Assange's options for escape
If you're wondering how long Julian Assange can live in an embassy, the two months he's spent in one so far are no time at all - compared with Hungarian Cardinal Jozsef Mindszenty.
The cardinal lived in the US embassy in Budapest for 15 years following the failed Hungarian uprising, before he was allowed to leave it for Rome in 1971.
In 1990, Lebanese general Michel Aoun took refuge in the French embassy in Beirut for 10 months before being exiled to France.
In 1996, Burundi president Sylvestre Ntibantunganya took refuge in the US ambassador's residence in Bujumbura days before he was overthrown in a coup. He left 11 months later.
In April, blind Chinese activist Chen Guangcheng took refuge in the US embassy in Beijing after escaping house arrest. He was taken to hospital for medical treatment in May and was eventually granted a visa to leave for New York.
LEAVING THE EMBASSY
If Assange is driven to an airport, under international law, British police could stop an embassy car but would not have the power to search it, according to the BBC. But Assange would still have to leave the car to board a plane to Ecuador, and that's when police could take him into custody.
The Ecuadorian embassy, which occupies only one floor of the building it is in, also does not have a garage and has only one entrance, so the Australian would have to exit the embassy to get into a vehicle, again leaving him open to arrest, CNN reported.
The building's elevators are considered communal areas so if Assange tried to get to the roof to a waiting helicopter, he could be arrested en route.
COULD HE BE TAKEN OUT IN A DIPLOMATIC CRATE?
Under Article 27(3) of the Vienna Convention on Diplomatic Relations 1961, "the diplomatic bag shall not be opened or detained".
Just before Assange's balcony address on Sunday, reporters said a crate with the words "Diplomatic property of the Republic of Ecuador - Umm …This is NOT Julian Assange" was placed outside the embassy.
But Article 27 (4) states that the diplomatic container - whether it is a bag or crate - "may contain only diplomatic documents or articles intended for official use".
The British government could also scan the container. In 1985, it declared it would "be ready to scan any bag on specific occasions where the grounds for suspicion are sufficiently strong"*.
Others have suggested that Assange could be appointed a diplomatic courier, although that again could be seen as incompatible with the functions of the embassy, as required by the Convention.
If an operation to smuggle Assange out of the embassy is attempted, it would not be without precedent.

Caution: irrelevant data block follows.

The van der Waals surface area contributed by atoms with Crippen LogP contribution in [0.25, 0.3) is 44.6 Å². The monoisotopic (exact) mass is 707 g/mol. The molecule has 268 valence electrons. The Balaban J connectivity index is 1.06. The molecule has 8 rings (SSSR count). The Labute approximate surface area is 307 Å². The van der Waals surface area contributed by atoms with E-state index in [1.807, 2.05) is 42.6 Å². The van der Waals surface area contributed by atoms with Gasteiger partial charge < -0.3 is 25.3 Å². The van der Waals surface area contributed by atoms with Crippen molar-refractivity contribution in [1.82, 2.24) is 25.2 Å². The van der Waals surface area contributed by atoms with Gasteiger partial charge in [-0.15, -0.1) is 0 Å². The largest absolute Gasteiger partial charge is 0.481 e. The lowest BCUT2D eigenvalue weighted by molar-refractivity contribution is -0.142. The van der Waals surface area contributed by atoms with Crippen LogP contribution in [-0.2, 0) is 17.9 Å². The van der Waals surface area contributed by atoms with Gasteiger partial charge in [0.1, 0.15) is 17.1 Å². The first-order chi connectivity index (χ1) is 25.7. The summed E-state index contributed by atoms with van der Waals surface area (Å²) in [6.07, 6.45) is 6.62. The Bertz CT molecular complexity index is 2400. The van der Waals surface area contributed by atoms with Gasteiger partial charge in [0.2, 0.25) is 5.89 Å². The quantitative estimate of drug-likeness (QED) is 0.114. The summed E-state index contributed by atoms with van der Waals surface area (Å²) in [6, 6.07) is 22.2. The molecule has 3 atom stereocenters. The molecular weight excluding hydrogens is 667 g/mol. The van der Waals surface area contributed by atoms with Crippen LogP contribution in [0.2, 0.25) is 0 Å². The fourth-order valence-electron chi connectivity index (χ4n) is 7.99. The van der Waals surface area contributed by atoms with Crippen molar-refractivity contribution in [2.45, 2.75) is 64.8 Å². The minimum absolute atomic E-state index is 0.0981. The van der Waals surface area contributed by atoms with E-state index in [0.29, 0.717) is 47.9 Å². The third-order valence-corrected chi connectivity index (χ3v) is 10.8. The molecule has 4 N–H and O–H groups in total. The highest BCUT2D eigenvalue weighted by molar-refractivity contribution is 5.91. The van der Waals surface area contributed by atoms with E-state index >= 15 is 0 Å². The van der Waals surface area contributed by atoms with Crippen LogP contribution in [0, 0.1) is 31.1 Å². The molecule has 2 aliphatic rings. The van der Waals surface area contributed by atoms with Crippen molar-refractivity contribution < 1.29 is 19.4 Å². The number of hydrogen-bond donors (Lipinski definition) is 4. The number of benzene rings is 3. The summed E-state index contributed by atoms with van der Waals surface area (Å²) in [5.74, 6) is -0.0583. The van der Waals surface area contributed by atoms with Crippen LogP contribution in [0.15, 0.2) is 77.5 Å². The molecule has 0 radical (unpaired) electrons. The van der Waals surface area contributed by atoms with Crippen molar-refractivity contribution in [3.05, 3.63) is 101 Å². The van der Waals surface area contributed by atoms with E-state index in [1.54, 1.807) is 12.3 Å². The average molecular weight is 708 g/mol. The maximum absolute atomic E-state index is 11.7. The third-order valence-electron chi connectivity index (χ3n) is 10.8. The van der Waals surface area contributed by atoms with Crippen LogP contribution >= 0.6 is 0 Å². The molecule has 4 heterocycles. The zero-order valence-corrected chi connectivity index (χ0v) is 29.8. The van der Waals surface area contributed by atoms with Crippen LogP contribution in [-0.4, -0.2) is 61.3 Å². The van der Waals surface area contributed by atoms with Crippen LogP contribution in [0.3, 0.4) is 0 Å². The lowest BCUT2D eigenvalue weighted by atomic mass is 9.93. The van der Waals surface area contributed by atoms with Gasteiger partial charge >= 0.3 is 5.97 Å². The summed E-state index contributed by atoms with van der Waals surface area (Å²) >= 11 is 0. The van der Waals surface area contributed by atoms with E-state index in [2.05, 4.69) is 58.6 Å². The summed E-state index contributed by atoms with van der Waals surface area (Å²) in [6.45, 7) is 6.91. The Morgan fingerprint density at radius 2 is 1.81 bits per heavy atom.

In 1964, an Israeli identified as Mordechai Louk was found tied up, gagged and drugged in a trunk - which had been fitted with a seat - at Rome Airport.
The trunk was marked "Diplomatic Mail No. 33" and appeared to have been "used for other such 'shipments', because the exterior appeared worn", The New York Times reported then.
Mr Louk was reportedly freed from the trunk when an airport guard heard his moans, the Times said.
In 1984, Umaru Dikko, a minister in the Nigerian government that was overthrown, was kidnapped in London, drugged and placed in a crate.
He was found by customs officials in the crate at Stansted Airport in Essex before being shipped to Nigeria. The officials were able to open it as there were no "visible external marks" or seal, as required by the Vienna Convention.
Also in the crate was a doctor, who "had accompanied Dikko in the box to top up his anaesthetics and ensure he did not die during transit", The Independent reported.
WHAT'S LIFE LIKE IN ECUADOR?
Ecuador, despite its support of Assange and his whistleblowing site WikiLeaks, does not have a good history of protecting press freedom, human rights experts said.
"[Ecuador President Rafael] Correa's press freedom record is among the very worst in the Americas, and providing asylum to the WikiLeaks founder won't change the repressive conditions facing Ecuadorian journalists who want to report critically about government policies and practices," US-based Committee to Protect Journalists said in a statement on its website.
Mr Correa, who has been in power since 2007, has clashed with private media in the South American nation, news agency Agence France-Presse reported.
A lengthy legal battle with the opposition El Universo newspaper over an article saw three of the publication's executives and its former opinion page editor sentenced to jail before being pardoned following an outcry, AFP said.
"Correa is trying to profit from the asylum [granted] to Assange," one of the pardoned executives, Carlos Perez, said.
*Cases and Materials on International Law, DJ Harris, Fifth Edition, 1998.
Sydney Morning Herald